Going through a divorce can be a difficult and emotional experience for children, who may feel insecure, anxious, or angry. One of the challenges that can arise during and after a divorce is co-parenting. It can be difficult for both parents to communicate and make decisions together when it comes to raising the children. Still, it is important to remember that the well-being of your children should be the top priority. Here are some tips and strategies to help support your child during this challenging time:

Mother and daughter talking to one another post divorce
  • Reassure them that both of their parents love them, even if they no longer live together.

  • Explain that the divorce was not the result of anything they did or bad behavior.

  • Even though you and your ex are no longer a couple, it’s important to remember that you are still and will always be parents together. Co-parenting has been shown to help children adjust to their new situation.

  • As much as possible, keep the rules for the two households the same or similar.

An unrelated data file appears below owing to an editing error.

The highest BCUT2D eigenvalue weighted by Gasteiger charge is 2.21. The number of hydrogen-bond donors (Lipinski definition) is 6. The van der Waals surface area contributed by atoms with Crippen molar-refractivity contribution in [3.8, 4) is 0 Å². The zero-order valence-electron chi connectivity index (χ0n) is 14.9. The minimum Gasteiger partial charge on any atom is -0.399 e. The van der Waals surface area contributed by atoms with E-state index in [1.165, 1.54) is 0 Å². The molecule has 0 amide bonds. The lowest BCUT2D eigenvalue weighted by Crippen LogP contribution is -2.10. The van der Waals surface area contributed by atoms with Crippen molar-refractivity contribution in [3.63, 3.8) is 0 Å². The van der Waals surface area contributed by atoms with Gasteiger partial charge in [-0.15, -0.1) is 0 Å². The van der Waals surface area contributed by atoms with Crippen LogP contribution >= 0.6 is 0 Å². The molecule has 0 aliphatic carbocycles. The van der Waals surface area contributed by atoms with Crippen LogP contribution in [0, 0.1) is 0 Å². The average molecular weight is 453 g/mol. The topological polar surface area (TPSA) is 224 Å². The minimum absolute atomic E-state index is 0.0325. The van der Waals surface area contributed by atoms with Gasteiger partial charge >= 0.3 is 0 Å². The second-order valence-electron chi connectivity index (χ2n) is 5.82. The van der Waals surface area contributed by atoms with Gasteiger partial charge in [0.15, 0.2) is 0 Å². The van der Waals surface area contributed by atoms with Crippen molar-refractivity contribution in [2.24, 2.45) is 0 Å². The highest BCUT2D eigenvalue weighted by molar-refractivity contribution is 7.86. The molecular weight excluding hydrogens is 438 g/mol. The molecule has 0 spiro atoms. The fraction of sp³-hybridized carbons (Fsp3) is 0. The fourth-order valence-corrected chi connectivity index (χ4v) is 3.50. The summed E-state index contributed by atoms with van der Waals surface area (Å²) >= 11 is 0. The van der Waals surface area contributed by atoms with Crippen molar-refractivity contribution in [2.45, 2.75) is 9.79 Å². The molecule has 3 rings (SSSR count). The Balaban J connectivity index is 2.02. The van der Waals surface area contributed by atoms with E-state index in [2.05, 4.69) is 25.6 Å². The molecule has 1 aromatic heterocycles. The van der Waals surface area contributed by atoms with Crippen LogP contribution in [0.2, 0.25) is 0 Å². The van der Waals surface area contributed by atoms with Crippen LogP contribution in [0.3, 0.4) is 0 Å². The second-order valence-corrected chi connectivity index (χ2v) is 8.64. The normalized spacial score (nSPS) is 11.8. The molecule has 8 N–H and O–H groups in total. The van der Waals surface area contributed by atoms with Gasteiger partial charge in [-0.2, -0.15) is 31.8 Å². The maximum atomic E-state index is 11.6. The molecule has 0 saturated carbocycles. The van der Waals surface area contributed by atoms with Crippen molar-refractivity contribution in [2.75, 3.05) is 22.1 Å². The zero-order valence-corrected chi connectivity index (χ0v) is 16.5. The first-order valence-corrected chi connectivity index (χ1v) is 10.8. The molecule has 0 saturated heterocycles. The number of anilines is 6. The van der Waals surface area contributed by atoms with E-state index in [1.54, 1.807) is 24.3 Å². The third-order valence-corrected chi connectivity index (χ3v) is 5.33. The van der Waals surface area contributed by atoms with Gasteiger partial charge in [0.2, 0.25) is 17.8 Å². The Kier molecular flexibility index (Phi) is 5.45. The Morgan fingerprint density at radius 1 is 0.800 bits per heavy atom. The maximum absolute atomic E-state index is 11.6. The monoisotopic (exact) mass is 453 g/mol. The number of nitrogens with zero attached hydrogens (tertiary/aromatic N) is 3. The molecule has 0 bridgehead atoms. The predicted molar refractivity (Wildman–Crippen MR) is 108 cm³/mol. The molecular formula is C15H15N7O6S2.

• Avoid talking badly about the other parent to your children, no matter how frustrated or upset you are. Talk to friends/family or seek professional help if you are struggling.

  • Continue parenting your child and settling limits. There are still rules even though they are going through a difficult time. When there are boundaries in place, kids perform better and feel safer.

  • Encourage your child to keep up their routines and visit friends. It’s critical that they feel a sense of continuity and normalcy.

  • Make their teacher(s) aware of the circumstance so they can monitor your children and support them.

  • While some adjustment difficulties are to be expected, if your child exhibits: excessive crying, mood swings, behavior issues, difficulty in school, a change in sleeping or eating patterns, concentration issues, irritability, or social difficulties, you may want to consider having them see a child or adolescent therapist.

    Divorce is unquestionably difficult for both parents and children. However, if children continue to feel loved by both parents, and parents maintain a calm, stable environment, the child will be able to adjust more easily. Over time they will adjust to their parents living apart in separate households.